As individuals, we suppress ourselves. I see myself being this great, well-renowned, popular innovator in terms of books and thought leader. This happens to a lot of people. It’s always that the thought that comes behind that, whatever that is for you when you think of yourself outwardly. The thought behind it is always something seems to bring it down. It’s like the norm on, “Don’t get too big-headed. Don’t put yourself out there too far because you don’t want to set yourself up.” Don’t think too highly of yourself, but you’re made by the most powerful thing on the planet. It’s the thing that made the planet, it’s God, it’s the universe, it’s all-powerful. It’s energy that cannot be created nor destroyed. It is the cause and effect of itself. It is the thing that lives in us. We are a piece of it. We have those same characteristics. I feel like we don’t give ourselves enough credit because of the beings that we are. It should be to no surprise. I know you want to remain humble and there’s a place of being humble and not too cocky. There’s a place for that. At the same time, I feel there’s a place where we can rest in the knowledge of which we are and what we are capable of.
That has been a big lesson because there’s more humility in knowing who you are than out of fear of what everyone thinks recoiling. There’s a pride, there’s an ego, there’s all that stuff in being concerned about making sure people don’t think X, Y or Z about you. In knowing of, “This is who I am,” there are many great examples. Jesus was like, “I am the son of God,” but yet was the humblest man to ever walk the Earth. I do believe that there’s a genuine goodness, humility, and a healthy strength in knowing who you are and what you’re capable of before your personality traits, your physical traits, all that stuff.You are the greatest, the most intelligent, complex, beautiful creation, and that is worth celebrating. Click To Tweet
You are the greatest creation, the greatest being to ever have graced the planet, the most intelligent, complex, beautiful creation, and that is worth celebrating, not stuffing under the rug in this false humility. I don’t want to seem whatever. Who cares what people think? I am who I am. I have a lot of growing to do in this, but the people that can be in their bodies, know who they are, walk the walk and talk the talk. Lisa Nichols is a great example of that. She knows exactly she is and what she stands for. At the same time, there’s a deep honoring of God in that.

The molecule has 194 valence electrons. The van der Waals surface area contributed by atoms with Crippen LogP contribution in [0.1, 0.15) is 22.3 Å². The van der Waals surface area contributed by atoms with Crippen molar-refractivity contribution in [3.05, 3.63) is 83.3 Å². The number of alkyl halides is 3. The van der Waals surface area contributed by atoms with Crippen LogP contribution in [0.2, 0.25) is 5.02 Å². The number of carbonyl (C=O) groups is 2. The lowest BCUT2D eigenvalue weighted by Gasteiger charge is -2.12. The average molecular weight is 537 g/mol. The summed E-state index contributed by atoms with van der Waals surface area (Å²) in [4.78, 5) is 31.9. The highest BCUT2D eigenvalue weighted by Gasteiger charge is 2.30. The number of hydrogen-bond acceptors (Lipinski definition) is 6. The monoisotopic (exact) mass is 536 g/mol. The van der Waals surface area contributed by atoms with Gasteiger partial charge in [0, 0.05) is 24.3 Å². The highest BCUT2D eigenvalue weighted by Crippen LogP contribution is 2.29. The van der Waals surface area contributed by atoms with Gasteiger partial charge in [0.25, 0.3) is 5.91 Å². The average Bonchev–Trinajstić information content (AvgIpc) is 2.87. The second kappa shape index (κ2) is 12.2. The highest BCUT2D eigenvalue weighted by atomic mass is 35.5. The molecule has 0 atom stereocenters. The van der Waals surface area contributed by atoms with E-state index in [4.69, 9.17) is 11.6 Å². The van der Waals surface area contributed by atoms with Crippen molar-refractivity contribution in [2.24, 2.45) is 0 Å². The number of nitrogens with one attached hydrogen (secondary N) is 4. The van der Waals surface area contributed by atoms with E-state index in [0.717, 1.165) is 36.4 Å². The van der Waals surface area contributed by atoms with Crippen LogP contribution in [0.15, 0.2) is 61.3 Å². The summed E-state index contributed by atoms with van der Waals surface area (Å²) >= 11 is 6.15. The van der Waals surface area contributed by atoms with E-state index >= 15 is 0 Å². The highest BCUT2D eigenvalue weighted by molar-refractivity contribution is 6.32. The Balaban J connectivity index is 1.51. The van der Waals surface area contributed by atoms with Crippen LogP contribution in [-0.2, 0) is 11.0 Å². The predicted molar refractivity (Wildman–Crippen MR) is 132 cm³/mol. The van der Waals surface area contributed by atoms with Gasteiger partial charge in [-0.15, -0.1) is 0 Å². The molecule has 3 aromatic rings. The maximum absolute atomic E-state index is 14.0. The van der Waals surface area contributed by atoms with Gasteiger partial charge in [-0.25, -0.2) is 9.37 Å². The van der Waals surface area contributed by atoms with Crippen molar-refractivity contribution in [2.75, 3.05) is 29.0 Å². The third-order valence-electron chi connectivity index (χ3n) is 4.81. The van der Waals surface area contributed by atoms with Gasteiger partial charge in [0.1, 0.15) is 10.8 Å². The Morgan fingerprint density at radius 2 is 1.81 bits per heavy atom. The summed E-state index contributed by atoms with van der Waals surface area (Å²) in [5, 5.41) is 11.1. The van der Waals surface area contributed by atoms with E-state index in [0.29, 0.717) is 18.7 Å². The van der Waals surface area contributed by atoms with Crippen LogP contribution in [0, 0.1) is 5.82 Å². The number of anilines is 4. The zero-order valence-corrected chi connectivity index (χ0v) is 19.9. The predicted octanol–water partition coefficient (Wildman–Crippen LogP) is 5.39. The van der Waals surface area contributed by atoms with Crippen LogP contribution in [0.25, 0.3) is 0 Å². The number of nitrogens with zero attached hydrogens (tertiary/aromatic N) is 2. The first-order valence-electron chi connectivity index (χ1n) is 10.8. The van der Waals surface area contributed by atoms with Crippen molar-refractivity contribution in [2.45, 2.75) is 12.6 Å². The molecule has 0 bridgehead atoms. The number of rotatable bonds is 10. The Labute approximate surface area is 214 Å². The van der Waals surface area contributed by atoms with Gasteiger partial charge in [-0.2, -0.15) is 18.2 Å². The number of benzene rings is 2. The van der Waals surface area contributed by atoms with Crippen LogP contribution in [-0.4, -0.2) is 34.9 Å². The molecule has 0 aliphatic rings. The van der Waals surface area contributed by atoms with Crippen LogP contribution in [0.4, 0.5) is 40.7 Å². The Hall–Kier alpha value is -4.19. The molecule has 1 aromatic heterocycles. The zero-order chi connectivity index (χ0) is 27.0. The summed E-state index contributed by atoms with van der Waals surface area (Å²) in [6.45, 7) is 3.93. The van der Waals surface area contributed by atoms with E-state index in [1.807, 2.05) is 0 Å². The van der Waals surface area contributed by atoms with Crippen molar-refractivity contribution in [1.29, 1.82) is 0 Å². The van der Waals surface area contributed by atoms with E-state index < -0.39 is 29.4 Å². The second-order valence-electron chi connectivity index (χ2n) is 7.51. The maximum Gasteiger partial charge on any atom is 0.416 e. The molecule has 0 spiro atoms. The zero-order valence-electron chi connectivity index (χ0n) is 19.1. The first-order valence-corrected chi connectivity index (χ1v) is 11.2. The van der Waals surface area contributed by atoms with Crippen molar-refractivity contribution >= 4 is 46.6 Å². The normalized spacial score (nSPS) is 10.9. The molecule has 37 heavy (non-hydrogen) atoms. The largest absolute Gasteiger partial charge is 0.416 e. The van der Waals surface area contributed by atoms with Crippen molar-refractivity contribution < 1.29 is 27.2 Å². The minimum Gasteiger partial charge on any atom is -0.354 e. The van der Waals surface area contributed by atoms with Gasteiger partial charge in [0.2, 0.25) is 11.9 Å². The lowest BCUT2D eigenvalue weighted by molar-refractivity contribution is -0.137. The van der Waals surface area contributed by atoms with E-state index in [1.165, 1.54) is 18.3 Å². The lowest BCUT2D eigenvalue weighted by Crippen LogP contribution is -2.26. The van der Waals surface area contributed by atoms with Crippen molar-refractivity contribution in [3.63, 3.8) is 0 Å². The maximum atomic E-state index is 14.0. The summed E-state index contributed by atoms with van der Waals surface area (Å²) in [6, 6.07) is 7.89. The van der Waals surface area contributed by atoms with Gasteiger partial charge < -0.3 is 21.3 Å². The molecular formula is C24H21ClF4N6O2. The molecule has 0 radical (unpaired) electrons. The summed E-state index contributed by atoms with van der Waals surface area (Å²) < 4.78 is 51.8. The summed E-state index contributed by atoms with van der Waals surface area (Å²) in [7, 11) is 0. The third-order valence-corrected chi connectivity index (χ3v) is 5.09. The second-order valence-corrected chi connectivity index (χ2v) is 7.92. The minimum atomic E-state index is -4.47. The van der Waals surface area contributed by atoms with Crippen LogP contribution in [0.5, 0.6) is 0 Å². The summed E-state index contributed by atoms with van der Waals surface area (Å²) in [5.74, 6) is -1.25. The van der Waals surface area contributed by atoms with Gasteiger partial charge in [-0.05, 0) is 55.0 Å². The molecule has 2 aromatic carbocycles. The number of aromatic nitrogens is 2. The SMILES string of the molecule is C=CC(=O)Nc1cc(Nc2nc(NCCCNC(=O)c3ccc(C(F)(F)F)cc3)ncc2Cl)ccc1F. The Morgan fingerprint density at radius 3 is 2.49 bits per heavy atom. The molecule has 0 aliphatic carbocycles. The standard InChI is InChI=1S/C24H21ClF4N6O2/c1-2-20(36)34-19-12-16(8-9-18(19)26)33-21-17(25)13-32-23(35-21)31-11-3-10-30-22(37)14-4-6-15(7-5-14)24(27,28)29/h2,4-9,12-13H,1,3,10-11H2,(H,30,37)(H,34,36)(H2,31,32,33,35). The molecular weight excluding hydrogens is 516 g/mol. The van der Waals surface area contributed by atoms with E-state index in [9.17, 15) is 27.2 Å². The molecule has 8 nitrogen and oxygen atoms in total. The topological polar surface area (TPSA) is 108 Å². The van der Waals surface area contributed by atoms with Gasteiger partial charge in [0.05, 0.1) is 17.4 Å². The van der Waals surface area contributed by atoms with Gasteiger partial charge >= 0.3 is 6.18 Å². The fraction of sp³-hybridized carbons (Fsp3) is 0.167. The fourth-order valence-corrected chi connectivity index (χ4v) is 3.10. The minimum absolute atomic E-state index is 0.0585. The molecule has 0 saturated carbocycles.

Sachiko Tiana, it has been a pleasure and an honor to be with you. Thank you for this time. We love you. We support you. Let us know anything that we can do to support you in your journey.
Thank you so much for having me, Rodney.
Do you have any last words?
Thank you again for everything you’re doing. I admire the work you’re doing in the world. If there’s anyone in our audience that wants to connect and join me on my journey on my podcast, please do. The thing I love about music, podcasts, and dreams is that there’s more than enough to go around. We can all build this great, big, amazing community together and I’m grateful to be here.
There you have it, another episode of the Game Changer Mentality podcast. Thank you for reading once again and remember to check us out on our Game Changer Mentality community at the Game Changer Transformation on Facebook. We love you. Until next time, stay blessed.
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About Sachiko Tiana
Are you ready to shed your past, rise above your present, and go confidently in the direction of your dreams? The first step? Decide. Choose right here and now to make a move. Set your intention. Then simply ask Rodney for help. http://rodneyflowers.com/mentoring/